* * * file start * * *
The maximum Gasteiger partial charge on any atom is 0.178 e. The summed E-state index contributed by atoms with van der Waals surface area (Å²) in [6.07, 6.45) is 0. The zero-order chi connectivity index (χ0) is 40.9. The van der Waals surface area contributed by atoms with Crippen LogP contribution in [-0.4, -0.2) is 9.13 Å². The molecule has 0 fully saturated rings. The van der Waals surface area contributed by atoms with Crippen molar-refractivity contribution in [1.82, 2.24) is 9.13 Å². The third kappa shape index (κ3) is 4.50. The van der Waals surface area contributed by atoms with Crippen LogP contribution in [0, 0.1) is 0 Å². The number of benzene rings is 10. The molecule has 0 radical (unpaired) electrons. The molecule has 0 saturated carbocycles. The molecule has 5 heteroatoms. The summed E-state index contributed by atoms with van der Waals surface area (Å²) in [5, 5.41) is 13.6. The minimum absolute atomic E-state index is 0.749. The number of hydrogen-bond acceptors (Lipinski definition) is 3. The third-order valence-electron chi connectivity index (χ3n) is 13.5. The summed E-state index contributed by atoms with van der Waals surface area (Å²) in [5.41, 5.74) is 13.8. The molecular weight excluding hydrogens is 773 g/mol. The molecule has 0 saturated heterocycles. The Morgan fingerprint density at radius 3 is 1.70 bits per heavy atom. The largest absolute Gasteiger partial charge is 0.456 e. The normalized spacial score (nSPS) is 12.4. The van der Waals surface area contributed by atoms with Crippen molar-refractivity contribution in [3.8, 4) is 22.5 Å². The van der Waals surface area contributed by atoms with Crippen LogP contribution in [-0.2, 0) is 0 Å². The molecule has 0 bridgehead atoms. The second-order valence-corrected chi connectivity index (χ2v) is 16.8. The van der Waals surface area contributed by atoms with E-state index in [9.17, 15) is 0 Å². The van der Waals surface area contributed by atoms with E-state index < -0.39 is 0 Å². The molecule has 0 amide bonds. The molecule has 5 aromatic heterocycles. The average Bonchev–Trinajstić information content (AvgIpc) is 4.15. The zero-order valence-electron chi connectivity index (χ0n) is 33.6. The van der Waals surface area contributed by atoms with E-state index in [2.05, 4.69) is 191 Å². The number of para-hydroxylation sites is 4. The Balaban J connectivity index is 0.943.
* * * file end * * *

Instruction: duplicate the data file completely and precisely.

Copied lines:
The maximum Gasteiger partial charge on any atom is 0.178 e. The summed E-state index contributed by atoms with van der Waals surface area (Å²) in [6.07, 6.45) is 0. The zero-order chi connectivity index (χ0) is 40.9. The van der Waals surface area contributed by atoms with Crippen LogP contribution in [-0.4, -0.2) is 9.13 Å². The molecule has 0 fully saturated rings. The van der Waals surface area contributed by atoms with Crippen molar-refractivity contribution in [1.82, 2.24) is 9.13 Å². The third kappa shape index (κ3) is 4.50. The van der Waals surface area contributed by atoms with Crippen LogP contribution in [0, 0.1) is 0 Å². The number of benzene rings is 10. The molecule has 0 radical (unpaired) electrons. The molecule has 0 saturated carbocycles. The molecule has 5 heteroatoms. The summed E-state index contributed by atoms with van der Waals surface area (Å²) in [5, 5.41) is 13.6. The minimum absolute atomic E-state index is 0.749. The number of hydrogen-bond acceptors (Lipinski definition) is 3. The third-order valence-electron chi connectivity index (χ3n) is 13.5. The summed E-state index contributed by atoms with van der Waals surface area (Å²) in [5.41, 5.74) is 13.8. The molecular weight excluding hydrogens is 773 g/mol. The molecule has 0 saturated heterocycles. The Morgan fingerprint density at radius 3 is 1.70 bits per heavy atom. The largest absolute Gasteiger partial charge is 0.456 e. The normalized spacial score (nSPS) is 12.4. The van der Waals surface area contributed by atoms with Crippen molar-refractivity contribution in [3.8, 4) is 22.5 Å². The van der Waals surface area contributed by atoms with Crippen LogP contribution in [-0.2, 0) is 0 Å². The molecule has 0 bridgehead atoms. The second-order valence-corrected chi connectivity index (χ2v) is 16.8. The van der Waals surface area contributed by atoms with E-state index in [9.17, 15) is 0 Å². The van der Waals surface area contributed by atoms with E-state index < -0.39 is 0 Å². The molecule has 0 amide bonds. The molecule has 5 aromatic heterocycles. The average Bonchev–Trinajstić information content (AvgIpc) is 4.15. The zero-order valence-electron chi connectivity index (χ0n) is 33.6. The van der Waals surface area contributed by atoms with E-state index in [2.05, 4.69) is 191 Å². The number of para-hydroxylation sites is 4. The Balaban J connectivity index is 0.943.